Chris Knipp Writing: Movies, Politics, Art

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PostPosted: Fri Mar 23, 2018 2:43 am 
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Vivid snapshots, kinetic energy

RaMell Ross has made a revealing and intimate short documentary feature about people he lived with and observed in Hale County, Alabama, where Walker Evans and James Agee made their book about white dust bowl poverty at the end of the Thirties, Let Us Now Praise Famous Men. This is a vastly different world, first of all because those Ross observes in his film are African American and well fed. He came to teach photography and coach basketball, a title tells us. He observed with his video camera for five years. He identifies half a dozen people, teens or young adults. They work in a catfish factory, raise a family, play basketball or football, learn to walk, die of infant sudden death syndrome, worship and sing, go to college. There is a world here, and Ross' camera is nimble, his editing rapid and surprising. Is this a "new cinematic language" as Bilge Eberi wrote in the Voice? I don't think so. It's just a new personality, a new camera eye.

Certainly the intimacy, the confidence acquired, impress us, and the kinetic and frenetic events, such as Daniel, a young college basketball player practicing his outside shot over and over with the camera so tight up on him we see only arms and shoulders. Also memorable and troubling, a tiny girl walking back and forth for minutes rapidly in a small room like a caged animal, or a hyperactive child. A remarkable sustained shot with the camera still shows a whole basketball team in uniform in a staging area moving, working off each other, flopping around, their long young bodies partly like one body, yet each an individual.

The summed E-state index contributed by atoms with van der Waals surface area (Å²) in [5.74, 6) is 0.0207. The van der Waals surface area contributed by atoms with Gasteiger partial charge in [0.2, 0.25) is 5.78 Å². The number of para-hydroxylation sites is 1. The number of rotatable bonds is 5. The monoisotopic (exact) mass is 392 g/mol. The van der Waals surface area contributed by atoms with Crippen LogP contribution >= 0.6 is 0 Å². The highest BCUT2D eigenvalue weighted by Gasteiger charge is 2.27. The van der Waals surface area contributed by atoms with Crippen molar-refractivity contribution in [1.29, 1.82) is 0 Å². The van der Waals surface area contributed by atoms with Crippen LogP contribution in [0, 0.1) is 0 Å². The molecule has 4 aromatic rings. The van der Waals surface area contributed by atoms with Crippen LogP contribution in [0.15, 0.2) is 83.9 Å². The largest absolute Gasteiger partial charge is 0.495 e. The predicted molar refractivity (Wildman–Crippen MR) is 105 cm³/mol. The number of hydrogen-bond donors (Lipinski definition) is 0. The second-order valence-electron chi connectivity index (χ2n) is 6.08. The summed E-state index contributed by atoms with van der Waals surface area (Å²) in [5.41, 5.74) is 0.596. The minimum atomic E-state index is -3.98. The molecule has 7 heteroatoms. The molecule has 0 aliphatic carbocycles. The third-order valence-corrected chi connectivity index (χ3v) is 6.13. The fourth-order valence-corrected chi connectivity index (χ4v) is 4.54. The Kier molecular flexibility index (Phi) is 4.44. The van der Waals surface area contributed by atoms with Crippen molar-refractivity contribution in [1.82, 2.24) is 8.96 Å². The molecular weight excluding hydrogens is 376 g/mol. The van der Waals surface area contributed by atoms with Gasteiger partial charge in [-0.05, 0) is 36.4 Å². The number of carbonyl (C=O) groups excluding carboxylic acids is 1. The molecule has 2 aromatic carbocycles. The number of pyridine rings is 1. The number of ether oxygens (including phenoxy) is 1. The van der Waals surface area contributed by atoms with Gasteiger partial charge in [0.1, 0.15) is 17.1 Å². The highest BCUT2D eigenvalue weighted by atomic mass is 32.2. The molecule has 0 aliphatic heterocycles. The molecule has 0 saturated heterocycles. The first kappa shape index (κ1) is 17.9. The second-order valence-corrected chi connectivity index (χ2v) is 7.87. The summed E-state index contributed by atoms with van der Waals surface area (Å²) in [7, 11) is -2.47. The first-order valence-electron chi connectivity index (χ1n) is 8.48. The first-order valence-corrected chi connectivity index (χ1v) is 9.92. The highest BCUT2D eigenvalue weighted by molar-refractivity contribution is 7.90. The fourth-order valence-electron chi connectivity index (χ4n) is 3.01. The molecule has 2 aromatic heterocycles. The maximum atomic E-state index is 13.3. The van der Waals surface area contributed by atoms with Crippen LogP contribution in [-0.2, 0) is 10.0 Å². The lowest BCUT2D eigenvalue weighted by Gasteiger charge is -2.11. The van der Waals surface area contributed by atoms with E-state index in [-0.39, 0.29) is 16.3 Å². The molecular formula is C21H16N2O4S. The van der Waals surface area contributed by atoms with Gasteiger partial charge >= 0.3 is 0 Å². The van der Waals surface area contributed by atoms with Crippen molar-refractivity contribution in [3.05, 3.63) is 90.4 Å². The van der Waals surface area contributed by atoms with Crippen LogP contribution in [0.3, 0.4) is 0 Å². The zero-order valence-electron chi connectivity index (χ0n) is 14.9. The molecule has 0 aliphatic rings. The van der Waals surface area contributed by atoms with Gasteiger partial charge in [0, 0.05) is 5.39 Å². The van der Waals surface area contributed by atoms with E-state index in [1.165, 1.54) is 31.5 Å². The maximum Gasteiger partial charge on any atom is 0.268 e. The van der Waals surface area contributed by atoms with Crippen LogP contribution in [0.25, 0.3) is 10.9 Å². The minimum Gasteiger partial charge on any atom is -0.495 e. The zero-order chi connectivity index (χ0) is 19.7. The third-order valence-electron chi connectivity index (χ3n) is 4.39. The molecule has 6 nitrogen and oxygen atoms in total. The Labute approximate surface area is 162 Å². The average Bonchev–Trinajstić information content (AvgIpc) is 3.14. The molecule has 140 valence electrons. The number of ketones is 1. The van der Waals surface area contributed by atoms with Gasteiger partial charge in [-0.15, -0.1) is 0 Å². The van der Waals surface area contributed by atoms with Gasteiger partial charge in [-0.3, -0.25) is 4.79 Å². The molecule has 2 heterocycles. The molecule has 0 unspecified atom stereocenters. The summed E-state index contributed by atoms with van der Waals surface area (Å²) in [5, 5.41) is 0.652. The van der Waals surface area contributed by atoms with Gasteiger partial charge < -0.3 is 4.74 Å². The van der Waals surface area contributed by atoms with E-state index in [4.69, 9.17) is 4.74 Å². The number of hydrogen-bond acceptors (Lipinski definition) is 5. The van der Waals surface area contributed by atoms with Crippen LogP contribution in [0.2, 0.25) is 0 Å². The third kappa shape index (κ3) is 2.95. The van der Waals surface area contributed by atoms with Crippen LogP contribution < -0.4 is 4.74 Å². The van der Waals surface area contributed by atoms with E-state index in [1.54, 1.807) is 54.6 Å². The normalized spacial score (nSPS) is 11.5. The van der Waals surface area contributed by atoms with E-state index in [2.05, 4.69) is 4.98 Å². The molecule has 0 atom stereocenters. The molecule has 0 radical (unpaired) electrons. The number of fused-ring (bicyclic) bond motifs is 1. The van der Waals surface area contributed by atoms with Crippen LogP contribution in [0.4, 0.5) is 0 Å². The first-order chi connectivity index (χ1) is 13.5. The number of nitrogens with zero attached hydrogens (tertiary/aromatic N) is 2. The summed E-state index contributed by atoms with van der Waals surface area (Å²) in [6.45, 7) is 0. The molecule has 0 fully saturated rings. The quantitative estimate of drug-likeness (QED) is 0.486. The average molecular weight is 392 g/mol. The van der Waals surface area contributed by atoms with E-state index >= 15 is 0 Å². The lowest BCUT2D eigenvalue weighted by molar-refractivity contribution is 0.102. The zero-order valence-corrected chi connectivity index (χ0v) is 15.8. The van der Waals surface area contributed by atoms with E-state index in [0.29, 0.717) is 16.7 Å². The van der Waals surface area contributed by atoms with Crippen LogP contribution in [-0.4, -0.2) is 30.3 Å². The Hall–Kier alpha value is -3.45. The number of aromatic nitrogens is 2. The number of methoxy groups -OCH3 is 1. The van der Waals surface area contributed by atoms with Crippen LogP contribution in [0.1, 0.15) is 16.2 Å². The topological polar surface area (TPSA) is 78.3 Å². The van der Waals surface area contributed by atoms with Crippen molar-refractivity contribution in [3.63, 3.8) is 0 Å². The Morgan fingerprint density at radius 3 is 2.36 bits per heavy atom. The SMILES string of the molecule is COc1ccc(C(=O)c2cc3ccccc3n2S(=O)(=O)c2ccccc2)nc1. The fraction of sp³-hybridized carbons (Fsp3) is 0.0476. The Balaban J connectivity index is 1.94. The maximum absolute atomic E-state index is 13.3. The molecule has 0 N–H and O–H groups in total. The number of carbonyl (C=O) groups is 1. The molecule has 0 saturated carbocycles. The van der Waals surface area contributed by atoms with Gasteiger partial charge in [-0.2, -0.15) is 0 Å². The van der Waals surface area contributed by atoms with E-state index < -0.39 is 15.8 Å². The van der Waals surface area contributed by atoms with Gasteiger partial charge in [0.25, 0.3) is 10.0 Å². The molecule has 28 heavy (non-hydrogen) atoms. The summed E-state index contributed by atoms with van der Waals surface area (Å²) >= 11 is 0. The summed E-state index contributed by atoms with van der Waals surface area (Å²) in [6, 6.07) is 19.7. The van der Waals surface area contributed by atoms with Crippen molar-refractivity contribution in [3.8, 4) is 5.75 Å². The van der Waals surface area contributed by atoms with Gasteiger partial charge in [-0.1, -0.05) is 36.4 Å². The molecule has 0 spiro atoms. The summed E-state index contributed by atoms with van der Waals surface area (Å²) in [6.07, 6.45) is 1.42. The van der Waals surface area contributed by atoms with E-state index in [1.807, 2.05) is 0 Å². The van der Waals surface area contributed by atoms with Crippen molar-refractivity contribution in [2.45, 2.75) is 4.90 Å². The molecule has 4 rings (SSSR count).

As with many new films presented as documentaries, this one poses the problem of limits. Ross tells both too little and too much. His "fractured" editing, as Eberi calls it, despite identifying of some people, blocks narrative expectations, echoes a contemporary world of short attention spans and constant interruptions. It finally made sense to me as the work of a still photographer turning to the motion picture. While often the motion is the point, observed with fascination, it is also beside the point. Because if you freeze the frames, the connected subjects, without narrative logic, make pictures at an exhibition by a keen observer who loves and knows his subjects. His editing follows shock logic or poetic logic. But he does not chronicle and inform us as a documentary filmmaker does, closely following lives, providing extensive details. As intimate as Hale County This Morning is, it tells only so much, and the larger story of these lives and their place in the fraught world of African Americans today is left untold.

Hale County This Morning, This Evening, 76 mins., debuted at Sundance Jan. 2018. It was screened for this review as part of the MoMA-Film Society of Lincoln Center 2018 New Directors/New Films, where it was the New York Premiere and Closing Night film.

ND/NF showtimes
Saturday, April 7, 8:30pm [FSLC]
Sunday, April 8, 2:00pm [MoMA]

Photo by Walker Evans from James Agee's Let US Now Praise Famous Men

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